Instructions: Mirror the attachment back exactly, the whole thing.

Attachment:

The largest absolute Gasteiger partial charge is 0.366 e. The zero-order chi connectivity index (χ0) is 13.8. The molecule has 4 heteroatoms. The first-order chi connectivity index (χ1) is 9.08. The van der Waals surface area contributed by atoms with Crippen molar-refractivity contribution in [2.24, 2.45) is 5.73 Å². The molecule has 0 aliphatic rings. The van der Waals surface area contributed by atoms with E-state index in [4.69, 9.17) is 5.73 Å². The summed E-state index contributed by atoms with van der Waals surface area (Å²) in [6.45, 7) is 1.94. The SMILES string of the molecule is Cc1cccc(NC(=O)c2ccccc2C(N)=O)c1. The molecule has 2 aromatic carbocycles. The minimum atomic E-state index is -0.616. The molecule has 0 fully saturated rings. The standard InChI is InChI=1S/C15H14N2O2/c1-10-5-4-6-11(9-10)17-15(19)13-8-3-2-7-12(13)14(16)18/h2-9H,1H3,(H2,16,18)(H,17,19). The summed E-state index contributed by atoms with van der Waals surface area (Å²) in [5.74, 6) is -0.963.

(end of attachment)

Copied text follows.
The largest absolute Gasteiger partial charge is 0.366 e. The zero-order chi connectivity index (χ0) is 13.8. The molecule has 4 heteroatoms. The first-order chi connectivity index (χ1) is 9.08. The van der Waals surface area contributed by atoms with Crippen molar-refractivity contribution in [2.24, 2.45) is 5.73 Å². The molecule has 0 aliphatic rings. The van der Waals surface area contributed by atoms with E-state index in [4.69, 9.17) is 5.73 Å². The summed E-state index contributed by atoms with van der Waals surface area (Å²) in [6.45, 7) is 1.94. The SMILES string of the molecule is Cc1cccc(NC(=O)c2ccccc2C(N)=O)c1. The molecule has 2 aromatic carbocycles. The minimum atomic E-state index is -0.616. The molecule has 0 fully saturated rings. The standard InChI is InChI=1S/C15H14N2O2/c1-10-5-4-6-11(9-10)17-15(19)13-8-3-2-7-12(13)14(16)18/h2-9H,1H3,(H2,16,18)(H,17,19). The summed E-state index contributed by atoms with van der Waals surface area (Å²) in [5.74, 6) is -0.963.